Many people want to know how we are doing a week into our Vegas residency, and all I can think to say is, “We’re playing hopscotch.”
On Tuesday I walked Landon to his first day of kindergarten at Givens Elementary, and we were all smiles with sun on our shoulders and mountains in our view. We couldn’t believe that after spending 2 ½ months commuting (in the cold and snow) from our temporary residence in Eagan to Landon’s school in Hastings (35 minutes each way) that we were on a street lined with red berries and palm trees, walking six minutes to his new beginning. It was the kind of morning that made me believe in grace all over again.
After arriving early for a brief tour of his new school and a stop at his classroom to say hello to Ms. Kern, it was time for me to do what all mothers must do: let him go. Confident and cheerful, my sweet, Jesus-loving boy (who insisted on wearing what he calls his “preacher shirt”) ran awkwardly toward the playground where he towered over a sea of 6-year olds, all of them strangers. I stood at a distance on the other side of the chain-link fence to see how he would cope, grateful for sunglasses to hide my tears.
While the rest of the kids chased each other and made their way around the playground with the kind of ease that comes with knowing and being known, Landon wandered and explored with a lonely optimism I recognized as my own. Not only have I’ve been in his shoes countless times in my life stops through Iowa, California, Arizona, England, and Minnesota, but I’m there again now, summoning the courage to be brave in the face of so much newness.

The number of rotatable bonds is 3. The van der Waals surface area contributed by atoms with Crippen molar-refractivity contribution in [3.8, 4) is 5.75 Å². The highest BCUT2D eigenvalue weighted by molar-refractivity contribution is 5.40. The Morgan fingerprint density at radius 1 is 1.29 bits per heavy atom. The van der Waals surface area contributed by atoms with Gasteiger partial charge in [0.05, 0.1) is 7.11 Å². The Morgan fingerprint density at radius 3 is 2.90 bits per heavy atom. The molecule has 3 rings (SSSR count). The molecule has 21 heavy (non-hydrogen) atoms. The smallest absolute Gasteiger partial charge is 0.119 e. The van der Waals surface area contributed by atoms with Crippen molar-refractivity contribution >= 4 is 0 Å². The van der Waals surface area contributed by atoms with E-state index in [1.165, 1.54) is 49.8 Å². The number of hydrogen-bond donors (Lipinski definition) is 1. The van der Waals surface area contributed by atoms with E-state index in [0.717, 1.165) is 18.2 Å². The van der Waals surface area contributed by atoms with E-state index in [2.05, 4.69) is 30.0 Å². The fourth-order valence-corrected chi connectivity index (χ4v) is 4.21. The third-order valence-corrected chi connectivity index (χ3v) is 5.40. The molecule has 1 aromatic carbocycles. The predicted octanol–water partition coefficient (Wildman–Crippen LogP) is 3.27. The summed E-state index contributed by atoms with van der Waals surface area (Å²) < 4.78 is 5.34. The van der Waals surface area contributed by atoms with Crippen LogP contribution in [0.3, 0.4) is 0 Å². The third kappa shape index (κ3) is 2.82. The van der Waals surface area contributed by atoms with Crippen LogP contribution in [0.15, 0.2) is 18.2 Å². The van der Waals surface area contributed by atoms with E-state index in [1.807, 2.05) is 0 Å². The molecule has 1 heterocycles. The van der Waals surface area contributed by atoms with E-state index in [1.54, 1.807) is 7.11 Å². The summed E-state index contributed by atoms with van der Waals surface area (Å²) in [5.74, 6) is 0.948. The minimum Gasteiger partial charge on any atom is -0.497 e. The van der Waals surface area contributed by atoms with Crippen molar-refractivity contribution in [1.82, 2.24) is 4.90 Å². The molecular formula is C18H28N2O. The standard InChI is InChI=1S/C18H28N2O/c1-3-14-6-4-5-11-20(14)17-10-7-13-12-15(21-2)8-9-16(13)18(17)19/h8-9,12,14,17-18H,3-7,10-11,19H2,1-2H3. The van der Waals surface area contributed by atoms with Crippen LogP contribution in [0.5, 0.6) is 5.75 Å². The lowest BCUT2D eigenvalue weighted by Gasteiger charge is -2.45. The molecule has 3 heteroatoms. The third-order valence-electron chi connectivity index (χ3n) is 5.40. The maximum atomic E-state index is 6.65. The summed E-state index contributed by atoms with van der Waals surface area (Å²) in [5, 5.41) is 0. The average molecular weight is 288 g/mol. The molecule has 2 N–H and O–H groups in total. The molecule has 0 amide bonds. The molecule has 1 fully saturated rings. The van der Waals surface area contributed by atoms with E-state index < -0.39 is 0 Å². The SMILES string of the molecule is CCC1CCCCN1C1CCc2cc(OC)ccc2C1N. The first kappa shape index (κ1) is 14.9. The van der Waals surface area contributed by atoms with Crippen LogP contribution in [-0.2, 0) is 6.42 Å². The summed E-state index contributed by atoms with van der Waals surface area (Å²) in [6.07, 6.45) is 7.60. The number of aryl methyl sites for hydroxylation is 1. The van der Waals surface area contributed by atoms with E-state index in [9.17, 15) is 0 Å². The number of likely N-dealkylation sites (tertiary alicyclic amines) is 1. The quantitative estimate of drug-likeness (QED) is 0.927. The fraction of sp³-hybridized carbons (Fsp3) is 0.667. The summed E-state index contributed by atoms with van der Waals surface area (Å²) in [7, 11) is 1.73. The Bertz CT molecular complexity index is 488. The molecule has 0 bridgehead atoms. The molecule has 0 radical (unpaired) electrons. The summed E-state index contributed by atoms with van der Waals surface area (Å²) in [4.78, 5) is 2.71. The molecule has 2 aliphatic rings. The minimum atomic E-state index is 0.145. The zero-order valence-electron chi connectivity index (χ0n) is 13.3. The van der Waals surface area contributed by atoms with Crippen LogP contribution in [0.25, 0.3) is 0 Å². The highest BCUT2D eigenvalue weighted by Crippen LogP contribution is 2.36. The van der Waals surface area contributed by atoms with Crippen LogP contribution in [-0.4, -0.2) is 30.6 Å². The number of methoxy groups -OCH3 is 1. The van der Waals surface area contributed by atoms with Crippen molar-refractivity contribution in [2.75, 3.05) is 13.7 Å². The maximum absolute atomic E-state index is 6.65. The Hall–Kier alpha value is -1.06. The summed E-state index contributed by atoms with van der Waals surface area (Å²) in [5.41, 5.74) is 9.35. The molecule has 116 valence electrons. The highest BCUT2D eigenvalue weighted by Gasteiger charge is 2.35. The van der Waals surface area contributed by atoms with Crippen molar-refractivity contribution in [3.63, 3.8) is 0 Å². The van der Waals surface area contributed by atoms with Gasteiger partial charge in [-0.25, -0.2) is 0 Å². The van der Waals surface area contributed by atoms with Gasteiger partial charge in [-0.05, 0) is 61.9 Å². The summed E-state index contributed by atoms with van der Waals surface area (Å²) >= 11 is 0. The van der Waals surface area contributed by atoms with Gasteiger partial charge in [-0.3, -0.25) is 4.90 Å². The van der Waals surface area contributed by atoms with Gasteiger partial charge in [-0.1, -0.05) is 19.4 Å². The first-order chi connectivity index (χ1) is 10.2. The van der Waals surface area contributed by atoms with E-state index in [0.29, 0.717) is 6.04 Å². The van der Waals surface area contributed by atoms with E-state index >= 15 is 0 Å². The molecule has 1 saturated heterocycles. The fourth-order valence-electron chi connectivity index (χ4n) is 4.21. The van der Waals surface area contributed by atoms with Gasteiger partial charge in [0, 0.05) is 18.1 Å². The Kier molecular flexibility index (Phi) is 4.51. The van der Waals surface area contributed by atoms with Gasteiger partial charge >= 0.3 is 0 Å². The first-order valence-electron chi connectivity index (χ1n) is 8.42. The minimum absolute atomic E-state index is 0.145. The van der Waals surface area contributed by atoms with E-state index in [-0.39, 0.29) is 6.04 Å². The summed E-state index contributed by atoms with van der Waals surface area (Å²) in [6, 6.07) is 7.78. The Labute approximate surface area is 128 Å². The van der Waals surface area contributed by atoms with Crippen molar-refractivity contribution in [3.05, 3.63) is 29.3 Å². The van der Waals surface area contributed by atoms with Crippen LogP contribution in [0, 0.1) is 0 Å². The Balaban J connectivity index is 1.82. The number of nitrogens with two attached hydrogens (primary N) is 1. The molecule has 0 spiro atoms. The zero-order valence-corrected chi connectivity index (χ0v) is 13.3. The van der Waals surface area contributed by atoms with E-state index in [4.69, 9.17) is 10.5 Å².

After watching him climb and play aimlessly on his new turf for five minutes, a part of me expected Landon to run to the fence and tell me that it—that starting over—was going to be too hard, too inconvenient, and too scary. Instead, he did something I will never forget: he played hopscotch. In the middle of discomfort, sacrifice, and uncertainty, he ran, not to the fence where I was, but to the far side of the playground…
right foot, right foot, both feet, left foot, left foot, both feet, right foot…
When he eventually made his way back to near where I was standing, he flashed me a quick smile and I was reminded of something Elisabeth Elliot once wrote:
“It is God to whom and with whom we travel, and while He is the end of our journey, He is also at every stopping place.”
As hard as it is to watch Landon sacrifice his comfort and security right along side of us, Ryan and I know that we are not the only ones standing by the playground fence. God is with Landon. God with us.
So we’re taking Landon’s lead, and we’re playing hopscotch. We’re setting up home; we’re learning to navigate the plethora of Summerlin traffic circles and parking lots; we’re trying not to feel awkward in our mini-van and Pumas while everyone else is driving far more expensive cars and wears way sparklier shoes; and we’re learning to see the people around us not as strangers, but as potential new friends. I’m sure we look a little funny doing it, but that doesn’t bother us. We’re having fun, we’re loving it here, and we truly feel prayed for. We could not have asked for a better first week.